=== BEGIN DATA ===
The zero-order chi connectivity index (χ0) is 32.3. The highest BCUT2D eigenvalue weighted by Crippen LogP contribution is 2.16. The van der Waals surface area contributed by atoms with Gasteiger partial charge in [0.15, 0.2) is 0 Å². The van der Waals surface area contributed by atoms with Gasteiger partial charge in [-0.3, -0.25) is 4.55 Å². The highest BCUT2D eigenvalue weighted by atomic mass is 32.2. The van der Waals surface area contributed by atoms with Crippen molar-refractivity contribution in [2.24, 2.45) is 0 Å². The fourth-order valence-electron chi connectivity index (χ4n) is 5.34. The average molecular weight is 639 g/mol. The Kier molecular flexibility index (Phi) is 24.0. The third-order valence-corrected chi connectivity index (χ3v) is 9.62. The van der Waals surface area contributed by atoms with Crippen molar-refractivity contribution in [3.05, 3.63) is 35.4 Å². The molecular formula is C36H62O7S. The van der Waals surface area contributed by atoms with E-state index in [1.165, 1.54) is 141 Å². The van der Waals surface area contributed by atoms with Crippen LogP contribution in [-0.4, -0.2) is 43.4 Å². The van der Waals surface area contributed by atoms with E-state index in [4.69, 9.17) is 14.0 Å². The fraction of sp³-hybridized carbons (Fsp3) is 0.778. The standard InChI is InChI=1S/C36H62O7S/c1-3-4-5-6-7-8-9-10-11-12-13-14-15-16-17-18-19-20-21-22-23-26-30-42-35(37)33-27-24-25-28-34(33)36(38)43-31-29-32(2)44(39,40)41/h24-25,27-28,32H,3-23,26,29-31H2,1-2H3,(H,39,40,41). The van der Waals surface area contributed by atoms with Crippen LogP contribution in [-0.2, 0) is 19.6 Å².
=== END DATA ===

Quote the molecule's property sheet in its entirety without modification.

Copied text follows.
The zero-order chi connectivity index (χ0) is 32.3. The highest BCUT2D eigenvalue weighted by Crippen LogP contribution is 2.16. The van der Waals surface area contributed by atoms with Gasteiger partial charge in [0.15, 0.2) is 0 Å². The van der Waals surface area contributed by atoms with Gasteiger partial charge in [-0.3, -0.25) is 4.55 Å². The highest BCUT2D eigenvalue weighted by atomic mass is 32.2. The van der Waals surface area contributed by atoms with Crippen molar-refractivity contribution in [2.24, 2.45) is 0 Å². The fourth-order valence-electron chi connectivity index (χ4n) is 5.34. The average molecular weight is 639 g/mol. The Kier molecular flexibility index (Phi) is 24.0. The third-order valence-corrected chi connectivity index (χ3v) is 9.62. The van der Waals surface area contributed by atoms with Crippen molar-refractivity contribution in [3.05, 3.63) is 35.4 Å². The molecular formula is C36H62O7S. The van der Waals surface area contributed by atoms with E-state index in [1.165, 1.54) is 141 Å². The van der Waals surface area contributed by atoms with Crippen LogP contribution in [-0.4, -0.2) is 43.4 Å². The van der Waals surface area contributed by atoms with E-state index in [4.69, 9.17) is 14.0 Å². The fraction of sp³-hybridized carbons (Fsp3) is 0.778. The standard InChI is InChI=1S/C36H62O7S/c1-3-4-5-6-7-8-9-10-11-12-13-14-15-16-17-18-19-20-21-22-23-26-30-42-35(37)33-27-24-25-28-34(33)36(38)43-31-29-32(2)44(39,40)41/h24-25,27-28,32H,3-23,26,29-31H2,1-2H3,(H,39,40,41). The van der Waals surface area contributed by atoms with Crippen LogP contribution in [-0.2, 0) is 19.6 Å².